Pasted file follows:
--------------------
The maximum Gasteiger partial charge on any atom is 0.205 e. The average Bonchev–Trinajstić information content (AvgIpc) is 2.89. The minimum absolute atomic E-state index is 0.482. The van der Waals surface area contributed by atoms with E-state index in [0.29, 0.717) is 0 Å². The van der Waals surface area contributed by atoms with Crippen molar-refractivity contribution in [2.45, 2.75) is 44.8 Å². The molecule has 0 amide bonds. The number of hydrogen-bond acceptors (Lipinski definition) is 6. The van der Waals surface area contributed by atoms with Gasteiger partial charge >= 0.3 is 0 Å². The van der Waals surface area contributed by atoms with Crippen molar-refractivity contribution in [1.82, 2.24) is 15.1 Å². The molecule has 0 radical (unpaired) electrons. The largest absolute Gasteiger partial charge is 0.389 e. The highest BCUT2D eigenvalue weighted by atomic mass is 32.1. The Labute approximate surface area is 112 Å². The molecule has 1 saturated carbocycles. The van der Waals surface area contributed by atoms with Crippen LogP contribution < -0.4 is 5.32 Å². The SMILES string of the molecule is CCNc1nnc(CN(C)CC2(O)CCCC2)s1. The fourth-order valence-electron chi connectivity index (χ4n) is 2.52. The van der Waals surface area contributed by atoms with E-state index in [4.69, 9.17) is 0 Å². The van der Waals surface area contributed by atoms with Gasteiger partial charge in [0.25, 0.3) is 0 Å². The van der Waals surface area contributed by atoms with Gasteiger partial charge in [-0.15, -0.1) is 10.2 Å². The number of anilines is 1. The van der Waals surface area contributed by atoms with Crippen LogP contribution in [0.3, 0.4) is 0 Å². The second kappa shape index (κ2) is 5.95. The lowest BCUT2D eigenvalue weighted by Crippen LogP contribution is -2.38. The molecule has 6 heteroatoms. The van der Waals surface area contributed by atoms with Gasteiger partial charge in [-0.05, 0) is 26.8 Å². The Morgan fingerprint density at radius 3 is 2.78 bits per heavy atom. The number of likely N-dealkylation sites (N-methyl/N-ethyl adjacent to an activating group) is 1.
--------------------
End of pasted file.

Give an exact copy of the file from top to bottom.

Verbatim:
The maximum Gasteiger partial charge on any atom is 0.205 e. The average Bonchev–Trinajstić information content (AvgIpc) is 2.89. The minimum absolute atomic E-state index is 0.482. The van der Waals surface area contributed by atoms with E-state index in [0.29, 0.717) is 0 Å². The van der Waals surface area contributed by atoms with Crippen molar-refractivity contribution in [2.45, 2.75) is 44.8 Å². The molecule has 0 amide bonds. The number of hydrogen-bond acceptors (Lipinski definition) is 6. The van der Waals surface area contributed by atoms with Gasteiger partial charge >= 0.3 is 0 Å². The van der Waals surface area contributed by atoms with Crippen molar-refractivity contribution in [1.82, 2.24) is 15.1 Å². The molecule has 0 radical (unpaired) electrons. The largest absolute Gasteiger partial charge is 0.389 e. The highest BCUT2D eigenvalue weighted by atomic mass is 32.1. The Labute approximate surface area is 112 Å². The molecule has 1 saturated carbocycles. The van der Waals surface area contributed by atoms with Crippen LogP contribution < -0.4 is 5.32 Å². The SMILES string of the molecule is CCNc1nnc(CN(C)CC2(O)CCCC2)s1. The fourth-order valence-electron chi connectivity index (χ4n) is 2.52. The van der Waals surface area contributed by atoms with E-state index in [4.69, 9.17) is 0 Å². The van der Waals surface area contributed by atoms with Gasteiger partial charge in [0.25, 0.3) is 0 Å². The van der Waals surface area contributed by atoms with Gasteiger partial charge in [-0.15, -0.1) is 10.2 Å². The number of anilines is 1. The van der Waals surface area contributed by atoms with Crippen LogP contribution in [0.3, 0.4) is 0 Å². The second kappa shape index (κ2) is 5.95. The lowest BCUT2D eigenvalue weighted by Crippen LogP contribution is -2.38. The molecule has 6 heteroatoms. The van der Waals surface area contributed by atoms with Gasteiger partial charge in [-0.05, 0) is 26.8 Å². The Morgan fingerprint density at radius 3 is 2.78 bits per heavy atom. The number of likely N-dealkylation sites (N-methyl/N-ethyl adjacent to an activating group) is 1.